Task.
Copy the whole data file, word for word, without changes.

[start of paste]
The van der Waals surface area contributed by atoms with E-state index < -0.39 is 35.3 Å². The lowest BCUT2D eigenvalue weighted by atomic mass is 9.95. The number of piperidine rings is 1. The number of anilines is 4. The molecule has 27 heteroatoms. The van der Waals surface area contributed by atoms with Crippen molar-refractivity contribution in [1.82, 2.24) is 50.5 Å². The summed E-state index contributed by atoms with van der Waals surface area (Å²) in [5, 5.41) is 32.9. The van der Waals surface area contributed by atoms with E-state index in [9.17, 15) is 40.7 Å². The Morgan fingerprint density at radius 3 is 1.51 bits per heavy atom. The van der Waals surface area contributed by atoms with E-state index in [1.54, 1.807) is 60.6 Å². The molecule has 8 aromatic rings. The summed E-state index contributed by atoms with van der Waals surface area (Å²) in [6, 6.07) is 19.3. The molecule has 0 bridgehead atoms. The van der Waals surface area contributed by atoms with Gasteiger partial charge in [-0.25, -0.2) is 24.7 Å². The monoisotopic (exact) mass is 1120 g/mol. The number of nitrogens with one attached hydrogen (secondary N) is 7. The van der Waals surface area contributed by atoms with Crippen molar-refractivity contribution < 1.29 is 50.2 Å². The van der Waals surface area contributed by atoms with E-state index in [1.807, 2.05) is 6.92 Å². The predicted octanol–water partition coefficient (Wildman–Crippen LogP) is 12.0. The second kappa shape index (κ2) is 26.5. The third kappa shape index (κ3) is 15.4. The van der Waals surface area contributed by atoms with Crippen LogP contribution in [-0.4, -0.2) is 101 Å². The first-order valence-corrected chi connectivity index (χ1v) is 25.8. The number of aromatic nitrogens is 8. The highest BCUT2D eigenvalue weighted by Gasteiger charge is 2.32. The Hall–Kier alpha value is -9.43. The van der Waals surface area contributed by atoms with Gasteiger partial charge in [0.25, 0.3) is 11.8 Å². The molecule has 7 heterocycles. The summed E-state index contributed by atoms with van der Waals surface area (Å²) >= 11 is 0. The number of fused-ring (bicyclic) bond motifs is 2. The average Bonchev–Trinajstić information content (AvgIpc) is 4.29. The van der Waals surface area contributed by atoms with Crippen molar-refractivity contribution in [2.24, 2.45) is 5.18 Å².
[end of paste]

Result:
The van der Waals surface area contributed by atoms with E-state index < -0.39 is 35.3 Å². The lowest BCUT2D eigenvalue weighted by atomic mass is 9.95. The number of piperidine rings is 1. The number of anilines is 4. The molecule has 27 heteroatoms. The van der Waals surface area contributed by atoms with Crippen molar-refractivity contribution in [1.82, 2.24) is 50.5 Å². The summed E-state index contributed by atoms with van der Waals surface area (Å²) in [5, 5.41) is 32.9. The van der Waals surface area contributed by atoms with E-state index in [9.17, 15) is 40.7 Å². The Morgan fingerprint density at radius 3 is 1.51 bits per heavy atom. The van der Waals surface area contributed by atoms with E-state index in [1.54, 1.807) is 60.6 Å². The molecule has 8 aromatic rings. The summed E-state index contributed by atoms with van der Waals surface area (Å²) in [6, 6.07) is 19.3. The molecule has 0 bridgehead atoms. The van der Waals surface area contributed by atoms with Gasteiger partial charge in [-0.25, -0.2) is 24.7 Å². The monoisotopic (exact) mass is 1120 g/mol. The number of nitrogens with one attached hydrogen (secondary N) is 7. The van der Waals surface area contributed by atoms with Crippen molar-refractivity contribution < 1.29 is 50.2 Å². The van der Waals surface area contributed by atoms with E-state index in [1.807, 2.05) is 6.92 Å². The predicted octanol–water partition coefficient (Wildman–Crippen LogP) is 12.0. The second kappa shape index (κ2) is 26.5. The third kappa shape index (κ3) is 15.4. The van der Waals surface area contributed by atoms with Crippen LogP contribution in [-0.4, -0.2) is 101 Å². The first-order valence-corrected chi connectivity index (χ1v) is 25.8. The number of aromatic nitrogens is 8. The highest BCUT2D eigenvalue weighted by Gasteiger charge is 2.32. The Hall–Kier alpha value is -9.43. The van der Waals surface area contributed by atoms with Gasteiger partial charge in [0.25, 0.3) is 11.8 Å². The molecule has 7 heterocycles. The summed E-state index contributed by atoms with van der Waals surface area (Å²) >= 11 is 0. The number of fused-ring (bicyclic) bond motifs is 2. The average Bonchev–Trinajstić information content (AvgIpc) is 4.29. The van der Waals surface area contributed by atoms with Crippen molar-refractivity contribution in [2.24, 2.45) is 5.18 Å².